Although Ellis is an accomplished and talented writer, one of his main weaknesses is an inability to end things well. He's incredibly good at building tension and creating characters that sound real. His endings though rarely deliver the "oomph" stories of the type he likes to tell, probably should. I suspect it's cos Ellis is too smart to allow himself to rely on cliché'. Perhaps if he were working in a different medium, this might be a good idea, but in any old fashioned "good versus evil" tale, readers need that emotional catharsis of seeing evil doers suffer!! So the final confrontation between Planetary and the last remnants of "the Four" slightly underwhelms here, at least on that emotional, visceral level, but it is nonetheless clever and ironic. The very last story though, provides a somewhat endearing, if overly sciency "happy ending," the reader does not even realize they want, until they get it.
For all that, Planetary 1-27, now collected in two of these "Absolute" editions, probably represent one of Ellis' best works in the medium. This volume is also cool for two very glowing essays by Alan Moore and Joss Whedon, as well as a script from one of the issues.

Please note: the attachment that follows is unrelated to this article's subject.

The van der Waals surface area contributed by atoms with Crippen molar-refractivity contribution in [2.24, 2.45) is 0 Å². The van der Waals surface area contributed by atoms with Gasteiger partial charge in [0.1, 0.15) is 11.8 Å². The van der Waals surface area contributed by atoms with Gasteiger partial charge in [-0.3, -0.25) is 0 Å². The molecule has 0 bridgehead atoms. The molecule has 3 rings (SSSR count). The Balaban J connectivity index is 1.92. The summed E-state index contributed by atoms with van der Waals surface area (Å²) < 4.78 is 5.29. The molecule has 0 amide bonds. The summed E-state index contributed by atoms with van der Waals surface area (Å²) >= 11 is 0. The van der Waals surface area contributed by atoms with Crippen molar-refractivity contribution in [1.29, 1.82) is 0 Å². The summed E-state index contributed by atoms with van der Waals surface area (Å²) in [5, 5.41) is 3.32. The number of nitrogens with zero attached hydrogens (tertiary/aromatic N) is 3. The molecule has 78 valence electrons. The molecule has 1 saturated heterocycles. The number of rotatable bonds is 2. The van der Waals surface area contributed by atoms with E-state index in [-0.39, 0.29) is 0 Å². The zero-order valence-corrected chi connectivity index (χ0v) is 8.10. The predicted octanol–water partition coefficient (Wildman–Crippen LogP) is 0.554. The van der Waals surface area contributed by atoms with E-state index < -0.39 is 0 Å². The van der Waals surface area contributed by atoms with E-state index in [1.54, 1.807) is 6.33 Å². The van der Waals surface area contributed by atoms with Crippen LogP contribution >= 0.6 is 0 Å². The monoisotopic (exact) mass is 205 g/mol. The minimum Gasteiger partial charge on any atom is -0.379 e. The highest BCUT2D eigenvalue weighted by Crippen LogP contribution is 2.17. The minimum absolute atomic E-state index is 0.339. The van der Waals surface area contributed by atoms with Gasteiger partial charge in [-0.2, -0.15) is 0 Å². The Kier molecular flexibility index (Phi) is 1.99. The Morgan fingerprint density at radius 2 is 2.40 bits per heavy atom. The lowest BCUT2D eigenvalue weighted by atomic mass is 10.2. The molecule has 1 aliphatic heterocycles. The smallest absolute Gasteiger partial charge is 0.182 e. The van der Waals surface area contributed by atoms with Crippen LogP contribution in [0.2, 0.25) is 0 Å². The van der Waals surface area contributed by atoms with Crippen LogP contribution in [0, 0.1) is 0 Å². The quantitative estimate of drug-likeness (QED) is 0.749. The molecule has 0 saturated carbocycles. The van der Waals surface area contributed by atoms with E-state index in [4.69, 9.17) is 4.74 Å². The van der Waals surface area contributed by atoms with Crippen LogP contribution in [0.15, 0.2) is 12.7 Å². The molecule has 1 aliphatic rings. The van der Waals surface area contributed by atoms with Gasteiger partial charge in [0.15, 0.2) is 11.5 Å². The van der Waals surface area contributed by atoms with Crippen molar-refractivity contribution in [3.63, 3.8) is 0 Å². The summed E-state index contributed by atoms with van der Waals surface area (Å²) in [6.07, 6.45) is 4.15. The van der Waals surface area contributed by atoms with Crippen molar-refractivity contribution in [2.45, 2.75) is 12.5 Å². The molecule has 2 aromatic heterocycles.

Two final observations about the volume itself - My major disappointment with it is that, for a series that was clearly quite important in the last decade, DC comics has gone bone cheap on the extras, a common sin they've been committing with other Absolute volumes. There's no extra material from artist John Cassaday, no interviews from Ellis and Cassaday about the series itself, which I find is criminal. If you're going to call something "Absolute," it should really be the last word as it were in format, providing as much insight into the material, content and process, as you possibly can. How difficult could it be to reprint some interviews with Ellis or Cassaday about their recollections and intentions for the series? This was clearly an important series for DC; it was produced when letters pages were still included in issues and introduced a new language of storytelling into mainstream American comics. Many of the techniques Ellis developed or employed here soon became the standard for the industry. Now everything looks and reads like Planetary or the Authority in pacing and layout. Also, look out for the very soft covering of the actual hardcover. You'll want to be very gentle with the edges of the book itself. Although heavy and of apparently high quality, the material used on the hardcover itself seems to bruise easily at the edges, exposing an almost chipboard like material underneath. So watch out.